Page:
Clearly managing your decision fatigue is a big deal, so how do you do it?
How To Manage Your Decision Fatigue
While decision fatigue is something that we all deal with, there are a few ways that you can organize your life and design your day to maximize your ability to make better decisions.
1. Be Mindful of Your Decisions
This is probably the first step to take. Simply take stock of the decisions that you’re making throughout the day. Which ones do you struggle with? Which are easy? How many do you make? When do they happen? Being aware of them will give you a good idea of how you can adjust your day to make it more efficient.
2. Prepare the Night Before
A simple trick is to make a number of the smaller decisions the night before, so that those don’t take away from the limited resource. In this sense, picking out your clothes, making breakfast/lunch, and planning your day can save you from a lot of fatigue that will be better utilized in more meaningful situations.
3. Start the Day With the Hardest Task
There’s almost always one big thing on our list that we dread doing and surprisingly that often coincides with the most important task. It’s vital to tackle that task from the beginning, when we’re operating at our highest level of decision making and willpower. That way, you’re much less prone to take irrational or impulsive action and have the needed resources to complete the task.
4. Take a Break
As mentioned above with regards to decision fatigue being like a muscle, giving yourself a break can do wonders. Eating something (healthy of course) or taking a power nap can give you a boost and allow you to regenerate a bit of willpower to use for the rest of an arduous day.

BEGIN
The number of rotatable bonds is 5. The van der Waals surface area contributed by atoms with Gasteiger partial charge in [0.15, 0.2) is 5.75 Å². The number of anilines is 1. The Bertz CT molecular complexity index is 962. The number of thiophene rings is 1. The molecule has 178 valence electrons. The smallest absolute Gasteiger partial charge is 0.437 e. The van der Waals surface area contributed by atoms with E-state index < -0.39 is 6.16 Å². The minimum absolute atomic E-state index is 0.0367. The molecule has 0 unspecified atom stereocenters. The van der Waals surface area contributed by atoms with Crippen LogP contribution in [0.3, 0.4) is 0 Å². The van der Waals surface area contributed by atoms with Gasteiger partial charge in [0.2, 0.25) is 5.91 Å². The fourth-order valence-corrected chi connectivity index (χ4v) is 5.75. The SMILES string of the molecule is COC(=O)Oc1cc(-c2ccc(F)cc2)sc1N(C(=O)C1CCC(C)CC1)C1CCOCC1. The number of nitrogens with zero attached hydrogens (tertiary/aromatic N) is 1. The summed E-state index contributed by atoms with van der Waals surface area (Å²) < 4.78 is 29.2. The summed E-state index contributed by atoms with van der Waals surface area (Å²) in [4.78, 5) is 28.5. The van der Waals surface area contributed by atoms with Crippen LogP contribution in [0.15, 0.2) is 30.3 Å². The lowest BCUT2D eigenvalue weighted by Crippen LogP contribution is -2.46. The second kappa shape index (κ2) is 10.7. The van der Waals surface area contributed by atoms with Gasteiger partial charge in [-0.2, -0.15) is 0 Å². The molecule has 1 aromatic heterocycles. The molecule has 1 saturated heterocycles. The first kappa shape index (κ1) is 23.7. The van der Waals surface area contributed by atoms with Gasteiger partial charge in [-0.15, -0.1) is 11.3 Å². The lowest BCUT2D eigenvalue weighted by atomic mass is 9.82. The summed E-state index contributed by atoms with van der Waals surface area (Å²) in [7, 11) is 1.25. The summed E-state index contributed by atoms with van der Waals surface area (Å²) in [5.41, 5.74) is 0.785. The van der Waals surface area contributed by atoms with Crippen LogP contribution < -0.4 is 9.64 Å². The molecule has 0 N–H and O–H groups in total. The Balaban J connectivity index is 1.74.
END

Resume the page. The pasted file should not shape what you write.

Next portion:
5. Simplify & Remove Temptation
Simplifying is essentially where you take decision making completely out of the process. This is why Steve Jobs always wore the same clothes everyday, he removed the decision from the equation. Similarly, if you make your lunch for the week, you remove the temptation to eat out at all because you already have lunch. There are many ways you can simplify and remove temptation, from accountability to schedules, and these small steps can go a long way in forming better habits that can eventually replace the decision making process altogether.
“In the absence of willpower the most complete collection of virtues and talents is wholly worthless.” Aleister Crowley
If you make the effort to actually manage your decision fatigue, you could completely change your daily outlook. From success to health to happiness, everything is within reach by being aware of your willpower and how you use it.
We often don’t think about willpower when it comes to our behavior, but it’s a major factor in our well-being. Don’t overlook the value of this practice and give it a shot, even if it is as simple as picking your clothes out or making your lunch for the next day. See how it goes and let me know.
This post originally appeared on alyjuma.com